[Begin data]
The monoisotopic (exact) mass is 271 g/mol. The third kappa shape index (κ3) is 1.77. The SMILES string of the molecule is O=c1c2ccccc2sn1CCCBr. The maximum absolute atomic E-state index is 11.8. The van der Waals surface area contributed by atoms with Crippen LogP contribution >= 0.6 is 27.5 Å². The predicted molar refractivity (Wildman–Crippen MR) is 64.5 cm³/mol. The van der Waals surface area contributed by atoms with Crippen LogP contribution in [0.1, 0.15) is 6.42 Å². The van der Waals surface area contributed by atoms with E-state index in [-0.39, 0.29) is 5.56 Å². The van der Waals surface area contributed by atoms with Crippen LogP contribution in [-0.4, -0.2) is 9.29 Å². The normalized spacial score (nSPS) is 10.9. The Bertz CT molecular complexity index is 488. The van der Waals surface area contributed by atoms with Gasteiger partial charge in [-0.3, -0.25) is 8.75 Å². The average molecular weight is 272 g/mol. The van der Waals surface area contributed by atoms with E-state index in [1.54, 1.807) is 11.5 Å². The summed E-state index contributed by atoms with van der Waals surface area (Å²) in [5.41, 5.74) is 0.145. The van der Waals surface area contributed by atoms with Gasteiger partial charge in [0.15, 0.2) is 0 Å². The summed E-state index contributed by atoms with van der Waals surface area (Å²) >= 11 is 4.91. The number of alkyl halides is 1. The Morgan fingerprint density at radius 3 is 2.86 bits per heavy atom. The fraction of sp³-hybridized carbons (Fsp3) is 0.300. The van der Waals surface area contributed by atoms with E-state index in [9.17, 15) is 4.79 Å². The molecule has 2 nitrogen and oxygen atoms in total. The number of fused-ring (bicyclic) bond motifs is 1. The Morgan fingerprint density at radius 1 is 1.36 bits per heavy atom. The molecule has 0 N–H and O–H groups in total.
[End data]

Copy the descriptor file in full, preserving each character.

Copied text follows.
The monoisotopic (exact) mass is 271 g/mol. The third kappa shape index (κ3) is 1.77. The SMILES string of the molecule is O=c1c2ccccc2sn1CCCBr. The maximum absolute atomic E-state index is 11.8. The van der Waals surface area contributed by atoms with Crippen LogP contribution >= 0.6 is 27.5 Å². The predicted molar refractivity (Wildman–Crippen MR) is 64.5 cm³/mol. The van der Waals surface area contributed by atoms with Crippen LogP contribution in [0.1, 0.15) is 6.42 Å². The van der Waals surface area contributed by atoms with E-state index in [-0.39, 0.29) is 5.56 Å². The van der Waals surface area contributed by atoms with Crippen LogP contribution in [-0.4, -0.2) is 9.29 Å². The normalized spacial score (nSPS) is 10.9. The Bertz CT molecular complexity index is 488. The van der Waals surface area contributed by atoms with Gasteiger partial charge in [-0.3, -0.25) is 8.75 Å². The average molecular weight is 272 g/mol. The van der Waals surface area contributed by atoms with E-state index in [1.54, 1.807) is 11.5 Å². The summed E-state index contributed by atoms with van der Waals surface area (Å²) in [5.41, 5.74) is 0.145. The van der Waals surface area contributed by atoms with Gasteiger partial charge in [0.15, 0.2) is 0 Å². The summed E-state index contributed by atoms with van der Waals surface area (Å²) >= 11 is 4.91. The number of alkyl halides is 1. The Morgan fingerprint density at radius 3 is 2.86 bits per heavy atom. The fraction of sp³-hybridized carbons (Fsp3) is 0.300. The van der Waals surface area contributed by atoms with E-state index in [9.17, 15) is 4.79 Å². The molecule has 2 nitrogen and oxygen atoms in total. The number of fused-ring (bicyclic) bond motifs is 1. The Morgan fingerprint density at radius 1 is 1.36 bits per heavy atom. The molecule has 0 N–H and O–H groups in total.